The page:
Last month, the “Sustainable Development Goals” (SDGs) were launched at the UN in New York. This is the outcome of two years of consultations, lobbying, and debate about what the “post-2015” agenda should look like. This agenda is likely to have far-reaching implications both for development finance and for the promotion of social and economic rights. However, why adopt goals at all? Any systematic effort to answer this seemingly elementary conceptual question has been disturbingly absent. What’s more, not only has this basic question not been answered, what is most striking is that it has hardly been asked.
While the debate on what to include in the SDG has been raging, New School Professor Sanjay Reddy and I have been asking ourselves what reasons for adopting goals could be, what function they might serve, if any, and under what conditions they could do so successfully (see our full paper here). We imagine at least three good reasons to adopt goals. First, goals can have an epistemic role: they provide a framework for organizing information by fixing a reference point in relation to which achievements and shortfalls can be defined and compared. Second, goals can play a motivational role: a goal viewed as desirable may spur individual and collective efforts either because of the psychology of intrinsic motivation or because they become the object of external incentives. Third, goals can provide a focal point around which actors coordinate their actions, which in the case of interdependencies between different actors (for instance, aid donors) may lead to better outcomes than otherwise.
Instead of considering various roles for goals carefully, the public has been treated to a refrain from the global development bureaucracy that the outgoing Millennium Development Goals (MDGs) were a huge success, and that we therefore must proceed with a new round. However, there is little justification for this claim. Whether the MDGs helped to advance development should ultimately be assessed in light of what would have happened without them. UN statistician Howard Friedman finds no statistically significant accelerations of global progress in the MDG indicators after the goals were introduced in 2000, except for on debt relief. Even here, the effect may be due to the fact large part of debt relief agreed in initiatives decided before 2000 were delivered during the implementation of the MDGs. The MDGs included them but one can hardly argue had anything to do with the political momentum that led to their adoption. Although poverty has fallen since 2000 according to the most widely used estimates, the global rate of poverty reduction has not increased (Fukuda-Parr and others find similar results).
An entirely different but crucial question concerns causality and attribution. Even if the rate of poverty reduction has accelerated in certain countries or regions, this does not mean that this is because of the MDGs. Low-income countries also experienced unprecedented growth since 2000 (and in particular between 2000 and 2009). The commodities and inward investment boom after 2000 resulting in part from robust Chinese development are likely to have played a much larger role in global income poverty reduction than did the MDGs.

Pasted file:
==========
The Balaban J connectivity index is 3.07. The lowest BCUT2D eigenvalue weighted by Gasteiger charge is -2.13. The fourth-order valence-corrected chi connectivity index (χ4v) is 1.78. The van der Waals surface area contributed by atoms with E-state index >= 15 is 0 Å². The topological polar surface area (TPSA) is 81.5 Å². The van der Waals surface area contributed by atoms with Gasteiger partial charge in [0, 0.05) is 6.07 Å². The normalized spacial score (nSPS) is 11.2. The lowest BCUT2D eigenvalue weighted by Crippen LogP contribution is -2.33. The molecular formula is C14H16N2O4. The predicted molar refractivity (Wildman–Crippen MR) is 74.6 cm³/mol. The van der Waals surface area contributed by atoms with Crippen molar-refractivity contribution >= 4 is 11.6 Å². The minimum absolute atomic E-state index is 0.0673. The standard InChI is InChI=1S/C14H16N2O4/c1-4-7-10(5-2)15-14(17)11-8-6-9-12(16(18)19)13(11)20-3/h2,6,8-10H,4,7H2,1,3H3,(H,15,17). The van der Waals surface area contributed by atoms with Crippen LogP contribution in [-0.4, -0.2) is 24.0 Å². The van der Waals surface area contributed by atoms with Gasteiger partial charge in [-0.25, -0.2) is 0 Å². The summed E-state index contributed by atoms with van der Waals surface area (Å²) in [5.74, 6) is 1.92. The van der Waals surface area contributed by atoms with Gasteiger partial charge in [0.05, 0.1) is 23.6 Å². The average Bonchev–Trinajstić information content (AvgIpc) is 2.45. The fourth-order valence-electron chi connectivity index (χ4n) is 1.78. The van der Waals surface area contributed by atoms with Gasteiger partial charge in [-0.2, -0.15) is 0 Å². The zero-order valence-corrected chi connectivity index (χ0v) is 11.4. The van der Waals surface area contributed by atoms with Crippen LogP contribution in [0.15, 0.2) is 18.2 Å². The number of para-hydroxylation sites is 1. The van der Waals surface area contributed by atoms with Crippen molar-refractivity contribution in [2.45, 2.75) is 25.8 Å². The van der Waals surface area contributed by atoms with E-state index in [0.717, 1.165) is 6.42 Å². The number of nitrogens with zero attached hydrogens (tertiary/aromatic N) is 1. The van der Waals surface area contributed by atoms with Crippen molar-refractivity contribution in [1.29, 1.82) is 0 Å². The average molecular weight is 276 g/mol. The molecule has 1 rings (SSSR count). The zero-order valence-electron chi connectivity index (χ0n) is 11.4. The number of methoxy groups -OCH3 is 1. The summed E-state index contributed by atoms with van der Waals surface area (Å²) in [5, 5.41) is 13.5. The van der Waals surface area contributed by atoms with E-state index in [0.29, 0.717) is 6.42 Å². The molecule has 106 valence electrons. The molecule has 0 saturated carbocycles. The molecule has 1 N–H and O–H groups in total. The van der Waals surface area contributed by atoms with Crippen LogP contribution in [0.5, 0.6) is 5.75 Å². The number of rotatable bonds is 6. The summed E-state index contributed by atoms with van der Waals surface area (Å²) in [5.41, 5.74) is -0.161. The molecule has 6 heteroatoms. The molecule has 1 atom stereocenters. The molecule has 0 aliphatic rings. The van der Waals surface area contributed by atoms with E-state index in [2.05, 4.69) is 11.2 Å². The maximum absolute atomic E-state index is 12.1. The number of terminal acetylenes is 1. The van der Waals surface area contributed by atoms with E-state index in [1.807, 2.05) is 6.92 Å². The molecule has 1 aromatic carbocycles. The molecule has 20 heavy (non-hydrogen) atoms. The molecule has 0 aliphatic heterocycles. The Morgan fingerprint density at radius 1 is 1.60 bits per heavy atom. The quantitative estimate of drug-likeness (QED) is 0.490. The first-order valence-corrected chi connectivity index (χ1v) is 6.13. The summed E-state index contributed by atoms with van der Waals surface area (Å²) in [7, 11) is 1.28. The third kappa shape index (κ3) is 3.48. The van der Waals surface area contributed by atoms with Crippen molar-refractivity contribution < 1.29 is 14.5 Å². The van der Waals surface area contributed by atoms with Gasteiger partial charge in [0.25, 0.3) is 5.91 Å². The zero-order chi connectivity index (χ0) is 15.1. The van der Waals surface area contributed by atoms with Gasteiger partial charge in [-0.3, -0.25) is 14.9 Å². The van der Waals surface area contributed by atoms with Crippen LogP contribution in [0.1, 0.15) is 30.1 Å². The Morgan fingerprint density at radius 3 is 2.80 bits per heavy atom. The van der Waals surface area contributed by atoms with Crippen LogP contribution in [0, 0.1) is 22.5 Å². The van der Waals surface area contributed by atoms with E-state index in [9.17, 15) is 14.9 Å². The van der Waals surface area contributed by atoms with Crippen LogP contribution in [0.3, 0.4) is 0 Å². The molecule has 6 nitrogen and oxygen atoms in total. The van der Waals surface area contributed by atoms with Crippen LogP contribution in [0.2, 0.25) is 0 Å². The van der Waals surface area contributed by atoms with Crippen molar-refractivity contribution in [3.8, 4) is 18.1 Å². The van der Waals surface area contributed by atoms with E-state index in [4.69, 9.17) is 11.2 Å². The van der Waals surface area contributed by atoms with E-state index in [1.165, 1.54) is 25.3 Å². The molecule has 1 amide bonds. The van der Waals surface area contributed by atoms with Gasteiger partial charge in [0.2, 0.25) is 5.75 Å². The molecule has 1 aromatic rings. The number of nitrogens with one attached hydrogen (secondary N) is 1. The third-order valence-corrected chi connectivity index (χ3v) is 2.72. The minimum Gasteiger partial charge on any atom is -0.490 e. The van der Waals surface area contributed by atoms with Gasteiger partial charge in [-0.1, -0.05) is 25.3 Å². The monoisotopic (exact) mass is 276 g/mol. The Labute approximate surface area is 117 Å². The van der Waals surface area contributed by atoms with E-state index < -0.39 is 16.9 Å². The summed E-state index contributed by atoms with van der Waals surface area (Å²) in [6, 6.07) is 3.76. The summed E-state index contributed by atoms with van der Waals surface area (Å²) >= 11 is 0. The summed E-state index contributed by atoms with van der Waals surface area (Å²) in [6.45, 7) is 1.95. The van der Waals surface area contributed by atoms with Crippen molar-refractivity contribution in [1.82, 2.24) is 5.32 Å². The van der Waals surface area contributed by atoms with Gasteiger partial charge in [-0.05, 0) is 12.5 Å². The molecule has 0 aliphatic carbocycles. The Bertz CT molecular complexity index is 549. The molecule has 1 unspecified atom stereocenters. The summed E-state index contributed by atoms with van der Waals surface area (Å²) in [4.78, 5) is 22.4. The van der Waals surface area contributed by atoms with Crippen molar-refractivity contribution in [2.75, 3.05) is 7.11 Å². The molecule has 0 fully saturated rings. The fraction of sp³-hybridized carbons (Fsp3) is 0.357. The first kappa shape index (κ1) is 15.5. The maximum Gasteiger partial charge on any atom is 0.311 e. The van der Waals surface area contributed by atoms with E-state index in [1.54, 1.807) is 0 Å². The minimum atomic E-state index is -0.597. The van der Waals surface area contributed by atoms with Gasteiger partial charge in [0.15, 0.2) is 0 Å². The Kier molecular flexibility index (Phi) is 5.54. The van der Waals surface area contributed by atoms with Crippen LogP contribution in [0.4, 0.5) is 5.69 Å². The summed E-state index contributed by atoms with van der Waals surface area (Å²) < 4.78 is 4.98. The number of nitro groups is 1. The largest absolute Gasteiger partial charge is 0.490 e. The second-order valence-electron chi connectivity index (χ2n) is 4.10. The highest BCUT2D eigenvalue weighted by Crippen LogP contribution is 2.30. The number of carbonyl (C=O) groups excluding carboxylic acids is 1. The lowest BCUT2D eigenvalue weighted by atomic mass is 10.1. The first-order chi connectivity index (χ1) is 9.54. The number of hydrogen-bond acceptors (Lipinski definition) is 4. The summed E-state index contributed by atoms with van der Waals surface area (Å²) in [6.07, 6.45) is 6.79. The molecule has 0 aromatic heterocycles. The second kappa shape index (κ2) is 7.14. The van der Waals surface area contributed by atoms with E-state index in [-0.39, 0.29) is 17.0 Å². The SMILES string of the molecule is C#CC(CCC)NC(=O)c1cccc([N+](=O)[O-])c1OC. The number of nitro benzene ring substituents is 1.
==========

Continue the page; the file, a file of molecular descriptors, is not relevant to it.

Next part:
Furthermore, the benefits that the global development goals may create by playing epistemic, motivational and coordination roles have to be compared with their cost. For instance, people and institutions focusing relentlessly on goal monitoring and related tasks may lead to crowding out more open-ended or process-centered understandings of what development is about and how it is to be achieved. Aside from questions of justification, there are also questions of specification. In any goal-setting exercise, there must be consistency between end-goals and intermediate goals as well as between means and ends. Some means contribute to multiple goals leading to complex empirical interdependencies that must be taken into account in order to increase the likelihood of achieving the goals and to avoid unnecessary tradeoffs.
In practice, a paradox of specification must be faced: On the one hand, highly abstract but agreeable goals such as to ‘improve one’s health’ may lack sufficient directive implication. In contrast, highly specific goals such as to ‘eat spinach at least twice a week’ may be too directive, offering insufficient room for variation across situations, and paying too little heed to the way in which the attainment of general aims results progressively and in difficult-to-anticipate ways from a sequence of specific steps that build on one another.
Notably, the goals in the SDG framework illustrate a marked move away from the basic needs approach of the MDGs, towards a stronger focus on broader and more structural issues (for example, whereas the MDG focused on quantitative aspects of education such as enrollment rates, the SDGs also address the quality of the education). Through goals 8, 9 and 17 of the SDGs, economic growth, infrastructure investment, job creation and global partnerships for development are addressed. This perspective makes the SDGs more transformative and potentially less depoliticizing than the MDGs. The SDGs reflect greater breadth than the MDGs as the framework encompasses issues of peace, stability, human rights and good governance. The SDGs offer a view of what is desirable to achieve in each dimension on a global scale and they are universal in intended application.
At the same time, the SDGs do not depart from the discourse of accountability through enumeration established in the MDGs, but rather intensify it. The number of targets has increased from 21 to 169 and the indicators are likely to proliferate accordingly. Note that even rich countries would struggle to keep up with data collection and monitoring for so many global indicators, in addition to national indicators (see for instance Jerven on the cost of data collection).